Why is African Food the Least Adopted Cuisine?

African food is the world’s least popular cuisine. In terms of adoption, two schools of thought emerge: first, the worst offenders are Africans who refuse to have anything to do with their food. Second, concerns of colonialism and slavery influenced the unfavourable impression of African food as well as the adoption of other cultures’ cuisines. English food is popular in Zimbabwe, yet French food is popular in Francophone countries such as Mali and Senegal. It’s worth noting that colonisers not only plundered native foods but also undermined local food systems and traditions.

Culinary schools in Zimbabwe and Africa, in general, take a proactive approach to teach European cuisine, with just a little amount of time devoted to local cuisines. Culinary schools in Africa continue to teach European cuisine, even though the decolonisation paradigm is a popular topic among academics. Wouldn’t it be great if these institutions began teaching African food for most of the year and devoted one week to European cuisine? Same with how the corporate world appreciates African Food when It’s Africa Day or Heritage Day in South Africa. Shouldn’t this be a normal practice for Africans?

Furthermore, African foods are easier to come by in townships than in the core business areas of Zimbabwe’s big cities. South Africa, Botswana, Namibia, and other African countries are in the same boat. It is very easy to find non-local cuisine in Bulawayo CBD, but you will have to go a little deeper if you want to find native delicacies. The same is true for flights, buses, hotels, and schools. In these places, it’s difficult to find any traces of traditional meals. A visitor from London has a 99 percent probability of having an English breakfast in a Nyanga hotel. The same cannot be said for someone traveling from Namibia’s Kunene Region to New York and expecting to see a serving of Oshuungu. This raises the question of what kind of food is appropriate for consumption in public settings.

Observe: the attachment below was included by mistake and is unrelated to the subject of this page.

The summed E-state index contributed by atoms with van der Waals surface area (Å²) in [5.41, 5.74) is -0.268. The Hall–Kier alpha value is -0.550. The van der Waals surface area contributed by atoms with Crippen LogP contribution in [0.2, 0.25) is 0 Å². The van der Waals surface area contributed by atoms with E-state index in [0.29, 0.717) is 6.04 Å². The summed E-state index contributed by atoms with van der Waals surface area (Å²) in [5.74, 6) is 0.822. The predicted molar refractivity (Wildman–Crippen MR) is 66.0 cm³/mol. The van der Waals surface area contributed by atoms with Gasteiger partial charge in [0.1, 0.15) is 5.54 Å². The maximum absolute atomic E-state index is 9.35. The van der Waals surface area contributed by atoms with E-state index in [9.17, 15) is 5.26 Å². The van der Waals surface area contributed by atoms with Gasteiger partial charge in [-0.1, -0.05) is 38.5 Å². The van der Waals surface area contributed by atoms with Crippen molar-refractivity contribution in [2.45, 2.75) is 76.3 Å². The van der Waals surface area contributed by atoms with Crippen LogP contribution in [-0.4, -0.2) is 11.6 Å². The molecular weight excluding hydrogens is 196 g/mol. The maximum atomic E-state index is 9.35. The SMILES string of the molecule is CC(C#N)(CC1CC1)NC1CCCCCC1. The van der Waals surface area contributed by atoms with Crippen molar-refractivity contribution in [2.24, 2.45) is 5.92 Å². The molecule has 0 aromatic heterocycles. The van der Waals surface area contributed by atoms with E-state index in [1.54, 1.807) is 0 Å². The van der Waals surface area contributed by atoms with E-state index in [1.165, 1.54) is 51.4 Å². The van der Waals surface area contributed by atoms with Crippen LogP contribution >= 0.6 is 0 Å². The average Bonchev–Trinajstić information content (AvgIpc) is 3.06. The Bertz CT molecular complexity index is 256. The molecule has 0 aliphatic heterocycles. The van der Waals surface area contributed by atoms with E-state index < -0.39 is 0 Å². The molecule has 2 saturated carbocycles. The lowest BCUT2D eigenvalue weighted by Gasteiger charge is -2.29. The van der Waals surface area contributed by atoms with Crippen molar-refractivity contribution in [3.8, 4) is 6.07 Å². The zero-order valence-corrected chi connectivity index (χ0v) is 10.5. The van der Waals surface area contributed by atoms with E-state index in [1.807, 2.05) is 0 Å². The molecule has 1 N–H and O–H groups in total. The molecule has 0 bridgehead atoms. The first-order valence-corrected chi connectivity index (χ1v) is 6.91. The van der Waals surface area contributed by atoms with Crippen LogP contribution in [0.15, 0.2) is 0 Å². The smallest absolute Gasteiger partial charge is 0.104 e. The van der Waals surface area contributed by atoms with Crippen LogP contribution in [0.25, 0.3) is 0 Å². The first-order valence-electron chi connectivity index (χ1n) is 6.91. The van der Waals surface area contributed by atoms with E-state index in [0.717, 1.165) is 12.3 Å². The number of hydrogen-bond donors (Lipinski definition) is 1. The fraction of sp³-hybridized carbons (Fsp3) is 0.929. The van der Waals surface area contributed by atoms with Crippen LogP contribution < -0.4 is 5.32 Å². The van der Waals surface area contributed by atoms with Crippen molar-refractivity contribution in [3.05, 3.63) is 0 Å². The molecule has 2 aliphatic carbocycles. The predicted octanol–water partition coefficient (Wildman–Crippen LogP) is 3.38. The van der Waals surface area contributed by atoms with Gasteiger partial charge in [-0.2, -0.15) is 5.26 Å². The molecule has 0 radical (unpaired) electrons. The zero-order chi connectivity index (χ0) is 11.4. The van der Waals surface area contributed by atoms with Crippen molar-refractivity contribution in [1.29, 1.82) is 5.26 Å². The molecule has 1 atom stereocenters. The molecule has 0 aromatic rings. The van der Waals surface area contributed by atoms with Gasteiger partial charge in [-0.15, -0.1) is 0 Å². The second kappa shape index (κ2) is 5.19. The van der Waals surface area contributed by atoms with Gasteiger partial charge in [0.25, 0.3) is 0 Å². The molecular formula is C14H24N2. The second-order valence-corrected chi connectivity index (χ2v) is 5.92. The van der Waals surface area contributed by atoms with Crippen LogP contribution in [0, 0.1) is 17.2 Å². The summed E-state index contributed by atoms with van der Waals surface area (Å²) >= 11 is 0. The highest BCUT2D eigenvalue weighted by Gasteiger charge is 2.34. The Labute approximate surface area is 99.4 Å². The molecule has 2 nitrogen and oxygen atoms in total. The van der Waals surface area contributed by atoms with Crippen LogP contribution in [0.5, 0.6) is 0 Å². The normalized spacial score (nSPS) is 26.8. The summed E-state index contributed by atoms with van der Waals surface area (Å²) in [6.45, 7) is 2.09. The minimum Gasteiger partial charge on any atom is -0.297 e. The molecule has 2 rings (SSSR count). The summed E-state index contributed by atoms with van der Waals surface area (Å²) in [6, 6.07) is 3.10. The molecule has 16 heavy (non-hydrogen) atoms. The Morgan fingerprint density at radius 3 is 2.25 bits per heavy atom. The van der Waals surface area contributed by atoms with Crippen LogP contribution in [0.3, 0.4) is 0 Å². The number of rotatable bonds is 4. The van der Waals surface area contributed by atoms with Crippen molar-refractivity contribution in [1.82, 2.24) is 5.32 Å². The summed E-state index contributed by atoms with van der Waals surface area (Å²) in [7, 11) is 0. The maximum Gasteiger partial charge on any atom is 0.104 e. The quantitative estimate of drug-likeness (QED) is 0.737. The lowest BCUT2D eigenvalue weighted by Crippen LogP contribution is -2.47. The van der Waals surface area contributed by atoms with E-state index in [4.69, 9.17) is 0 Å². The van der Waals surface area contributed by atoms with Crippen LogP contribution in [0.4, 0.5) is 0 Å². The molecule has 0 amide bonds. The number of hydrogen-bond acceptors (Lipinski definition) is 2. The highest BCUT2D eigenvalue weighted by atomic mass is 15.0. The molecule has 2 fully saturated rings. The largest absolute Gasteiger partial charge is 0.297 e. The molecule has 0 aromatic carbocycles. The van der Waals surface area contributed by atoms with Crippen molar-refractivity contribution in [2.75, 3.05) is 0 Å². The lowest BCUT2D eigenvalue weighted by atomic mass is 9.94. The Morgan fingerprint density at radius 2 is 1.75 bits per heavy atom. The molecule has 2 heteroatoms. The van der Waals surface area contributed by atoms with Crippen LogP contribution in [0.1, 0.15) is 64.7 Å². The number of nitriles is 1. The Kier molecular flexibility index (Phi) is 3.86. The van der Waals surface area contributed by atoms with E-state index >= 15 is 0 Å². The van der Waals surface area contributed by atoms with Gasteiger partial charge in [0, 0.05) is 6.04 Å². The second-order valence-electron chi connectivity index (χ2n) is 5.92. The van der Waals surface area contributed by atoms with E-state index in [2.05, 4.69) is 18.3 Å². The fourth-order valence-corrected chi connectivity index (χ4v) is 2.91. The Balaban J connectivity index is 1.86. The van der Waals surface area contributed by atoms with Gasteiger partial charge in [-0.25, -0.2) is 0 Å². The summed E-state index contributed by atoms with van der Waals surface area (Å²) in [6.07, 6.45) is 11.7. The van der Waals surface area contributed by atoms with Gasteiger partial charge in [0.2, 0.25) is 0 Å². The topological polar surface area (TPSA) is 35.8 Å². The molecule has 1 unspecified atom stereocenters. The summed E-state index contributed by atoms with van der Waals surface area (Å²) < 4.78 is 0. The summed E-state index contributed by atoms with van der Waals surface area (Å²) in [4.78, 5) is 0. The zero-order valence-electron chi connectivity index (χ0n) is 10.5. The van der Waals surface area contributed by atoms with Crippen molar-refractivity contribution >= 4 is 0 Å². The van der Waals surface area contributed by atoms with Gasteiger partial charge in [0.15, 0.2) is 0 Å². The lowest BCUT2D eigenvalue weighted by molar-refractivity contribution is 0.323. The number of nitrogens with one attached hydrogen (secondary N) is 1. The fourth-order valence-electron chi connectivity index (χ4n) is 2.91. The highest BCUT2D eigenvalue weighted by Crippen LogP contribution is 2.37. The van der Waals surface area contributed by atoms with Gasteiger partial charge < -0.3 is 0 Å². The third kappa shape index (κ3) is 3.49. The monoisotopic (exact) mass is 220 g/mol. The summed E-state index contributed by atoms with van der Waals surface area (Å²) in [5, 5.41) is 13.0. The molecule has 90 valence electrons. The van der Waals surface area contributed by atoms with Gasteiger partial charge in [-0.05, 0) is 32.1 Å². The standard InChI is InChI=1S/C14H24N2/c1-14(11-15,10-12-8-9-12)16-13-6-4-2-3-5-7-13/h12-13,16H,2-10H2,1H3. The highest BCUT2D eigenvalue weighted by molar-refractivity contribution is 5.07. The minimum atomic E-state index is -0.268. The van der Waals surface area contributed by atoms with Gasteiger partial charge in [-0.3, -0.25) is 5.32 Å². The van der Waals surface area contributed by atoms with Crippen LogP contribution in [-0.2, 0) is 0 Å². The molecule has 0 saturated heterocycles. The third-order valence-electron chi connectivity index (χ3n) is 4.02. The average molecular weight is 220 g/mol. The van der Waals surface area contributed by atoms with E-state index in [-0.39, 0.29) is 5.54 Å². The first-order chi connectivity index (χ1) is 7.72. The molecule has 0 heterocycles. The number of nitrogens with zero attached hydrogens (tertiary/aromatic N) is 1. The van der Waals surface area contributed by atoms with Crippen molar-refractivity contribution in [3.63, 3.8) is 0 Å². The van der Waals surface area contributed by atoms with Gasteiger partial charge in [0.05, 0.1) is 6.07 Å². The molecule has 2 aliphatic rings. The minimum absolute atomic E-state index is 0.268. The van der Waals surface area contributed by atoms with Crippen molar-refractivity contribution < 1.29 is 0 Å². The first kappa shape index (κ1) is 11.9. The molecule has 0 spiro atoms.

Young people must rise and embrace their culinary heritage in the future. Young people must be appreciative and proud of their food, and without their support, Africa’s culinary legacy may be lost forever. Knowledge about indigenous food preparation must be preserved among adults, particularly grandparents, village elders, and historians. It will be difficult to have any meaningful conservation If there is no meaningful data. As proponents of their own culture, African Food must be firstly embraced by Its people. Its people should be proud of eating and carrying local dishes.

Nobody wants to witness an African Chef from Malawi presenting French Cuisine at an international cooking competition (like the current Olympics in Japan). Malawian cuisine is something that people would like to see. Something has to change, as such thinking suggests. Furthermore, the future African food industry should have a high level of UBUNTU – ‘I am because we are’ – food preparation that is in line with human connectivity and nature. In the future, Africa will require a new food system. One for Africa and all African nationals. One that brings our societies, cultures, values, and livelihoods back to life.

Returning to these traditional techniques is difficult, but it is the only healthy alternative we have in the future.

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